In fact it doesn’t specifically address the possibility of women contracting a venereal disease or getting pregnant, which seems naïve, but I understand women in the armed forces during World War II were kept pretty closely chaperoned. However, it does mention the possibility that skin rashes may be a symptom of syphilis, and this is where the “X-rated” part comes in, because we’re shown such a rash on a naked woman – full frontal nudity with nothing at all to hide the naughty bits, although her face isn’t shown. The movie devotes more time to avoiding constipation than it does to avoiding venereal disease or pregnancy. It goes into a lot of detail about how woman’s reproductive organs work (some more frontal nudity here), which suggests this wasn’t ordinarily taught in schools of the time. It also goes into detail about feminine hygiene products used during menstruation, and all I can say is, we’ve come a long way since 1943.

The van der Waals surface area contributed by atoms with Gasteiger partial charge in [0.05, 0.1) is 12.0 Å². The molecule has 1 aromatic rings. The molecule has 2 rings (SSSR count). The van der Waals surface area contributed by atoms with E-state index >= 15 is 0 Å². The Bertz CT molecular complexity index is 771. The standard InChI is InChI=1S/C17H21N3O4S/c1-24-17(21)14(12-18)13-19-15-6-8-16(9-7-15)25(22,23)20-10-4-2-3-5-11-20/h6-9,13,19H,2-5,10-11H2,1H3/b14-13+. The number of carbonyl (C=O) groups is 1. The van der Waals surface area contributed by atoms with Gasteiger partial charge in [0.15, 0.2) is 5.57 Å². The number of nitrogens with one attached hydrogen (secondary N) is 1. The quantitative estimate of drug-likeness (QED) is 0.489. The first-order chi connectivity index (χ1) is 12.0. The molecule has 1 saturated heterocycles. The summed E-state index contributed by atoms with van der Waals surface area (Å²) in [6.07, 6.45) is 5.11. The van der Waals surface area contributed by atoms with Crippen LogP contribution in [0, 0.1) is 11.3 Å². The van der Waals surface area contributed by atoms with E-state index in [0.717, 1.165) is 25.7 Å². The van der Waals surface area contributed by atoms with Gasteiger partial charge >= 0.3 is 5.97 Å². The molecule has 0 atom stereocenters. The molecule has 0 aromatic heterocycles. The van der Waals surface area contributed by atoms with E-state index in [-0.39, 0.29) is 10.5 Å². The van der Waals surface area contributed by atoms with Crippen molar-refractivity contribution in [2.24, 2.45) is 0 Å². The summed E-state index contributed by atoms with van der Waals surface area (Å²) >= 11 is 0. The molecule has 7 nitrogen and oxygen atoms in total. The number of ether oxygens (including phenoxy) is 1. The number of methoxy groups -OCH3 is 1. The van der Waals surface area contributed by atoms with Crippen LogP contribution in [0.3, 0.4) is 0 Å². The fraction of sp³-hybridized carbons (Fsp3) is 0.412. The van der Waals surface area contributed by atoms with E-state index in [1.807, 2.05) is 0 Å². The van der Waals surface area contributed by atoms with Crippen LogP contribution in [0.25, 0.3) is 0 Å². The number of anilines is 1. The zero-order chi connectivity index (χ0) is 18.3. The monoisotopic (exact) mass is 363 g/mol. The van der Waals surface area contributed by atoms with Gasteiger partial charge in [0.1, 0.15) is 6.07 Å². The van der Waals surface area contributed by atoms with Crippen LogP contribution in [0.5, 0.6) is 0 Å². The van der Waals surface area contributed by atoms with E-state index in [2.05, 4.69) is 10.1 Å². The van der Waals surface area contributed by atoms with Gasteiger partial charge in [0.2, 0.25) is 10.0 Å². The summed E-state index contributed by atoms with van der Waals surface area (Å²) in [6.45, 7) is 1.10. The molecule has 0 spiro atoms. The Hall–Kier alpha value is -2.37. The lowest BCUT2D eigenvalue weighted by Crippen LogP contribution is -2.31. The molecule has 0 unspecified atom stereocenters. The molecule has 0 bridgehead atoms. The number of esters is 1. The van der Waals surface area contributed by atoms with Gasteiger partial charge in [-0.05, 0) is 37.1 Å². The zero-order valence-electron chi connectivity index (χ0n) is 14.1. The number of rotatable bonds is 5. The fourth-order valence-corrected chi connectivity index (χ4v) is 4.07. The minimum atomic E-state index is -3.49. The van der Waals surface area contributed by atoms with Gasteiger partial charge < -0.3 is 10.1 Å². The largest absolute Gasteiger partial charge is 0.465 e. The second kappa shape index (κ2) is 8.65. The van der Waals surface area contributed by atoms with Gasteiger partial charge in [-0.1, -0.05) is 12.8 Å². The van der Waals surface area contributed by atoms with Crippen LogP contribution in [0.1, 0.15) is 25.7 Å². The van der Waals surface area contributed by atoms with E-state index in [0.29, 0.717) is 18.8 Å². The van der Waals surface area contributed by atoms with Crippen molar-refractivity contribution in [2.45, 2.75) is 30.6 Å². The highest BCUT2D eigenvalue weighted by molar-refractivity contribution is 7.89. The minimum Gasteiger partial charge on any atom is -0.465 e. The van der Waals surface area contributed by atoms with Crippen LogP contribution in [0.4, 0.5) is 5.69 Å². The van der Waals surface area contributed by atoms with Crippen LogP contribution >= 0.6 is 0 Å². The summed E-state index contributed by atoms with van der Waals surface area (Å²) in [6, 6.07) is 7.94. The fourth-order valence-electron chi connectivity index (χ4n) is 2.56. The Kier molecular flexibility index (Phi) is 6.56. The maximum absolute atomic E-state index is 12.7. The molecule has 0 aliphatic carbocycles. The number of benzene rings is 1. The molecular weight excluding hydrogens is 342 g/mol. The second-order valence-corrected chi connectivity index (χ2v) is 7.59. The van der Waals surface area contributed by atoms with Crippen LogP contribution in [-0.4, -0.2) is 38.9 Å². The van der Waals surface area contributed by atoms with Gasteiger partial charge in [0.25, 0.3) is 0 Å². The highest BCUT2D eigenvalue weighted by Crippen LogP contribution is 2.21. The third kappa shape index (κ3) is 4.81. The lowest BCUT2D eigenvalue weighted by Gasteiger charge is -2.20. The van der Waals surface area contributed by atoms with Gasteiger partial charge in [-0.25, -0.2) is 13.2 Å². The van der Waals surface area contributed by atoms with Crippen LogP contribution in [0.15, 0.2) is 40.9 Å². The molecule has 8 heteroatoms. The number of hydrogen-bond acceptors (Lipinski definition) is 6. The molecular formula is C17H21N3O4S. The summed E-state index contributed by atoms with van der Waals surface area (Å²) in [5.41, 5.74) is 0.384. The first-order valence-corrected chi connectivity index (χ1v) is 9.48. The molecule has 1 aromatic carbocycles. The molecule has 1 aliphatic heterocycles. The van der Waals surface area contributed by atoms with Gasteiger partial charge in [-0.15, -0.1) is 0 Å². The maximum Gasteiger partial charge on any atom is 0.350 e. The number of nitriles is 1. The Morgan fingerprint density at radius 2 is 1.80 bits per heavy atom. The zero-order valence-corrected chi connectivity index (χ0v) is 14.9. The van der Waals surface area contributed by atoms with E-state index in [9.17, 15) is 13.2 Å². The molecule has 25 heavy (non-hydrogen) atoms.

It tells how to douche, and now that I think about it, this might have been a covert way of discussing contraception without admitting it was contraception. It doesn’t say a word about using a diaphragm, though. And it says to see a doctor if you have a vaginal discharge, so maybe they did consider that women might be having sex and getting a venereal disease? Not a hint of making your partner use condoms, however. Of course, in 1943 if a woman in the service got pregnant out of wedlock, she would be booted out with a dishonorable discharge. I started wondering what would happen if a married WAVE got pregnant, and through the magic of Google I was able to find out: married women were allowed to join the service in the first place only if they didn’t have minor children, and since it’s unlikely husband and wife would be able see to each other much, if at all, during the war, the matter of getting pregnant in wedlock probably didn’t arise often, assuming the woman in question was young enough for this to be an issue. Besides, as I mentioned above, condoms and diaphragms did exist in 1943, and judging by the drop in birthrate had been widely used during the Depression, so if you were married and patriotic, you could choose to postpone motherhood until after the war. Women already in the service who got married could request an honorable discharge, and I would imagine this would be the same for a servicewoman who got pregnant by her husband.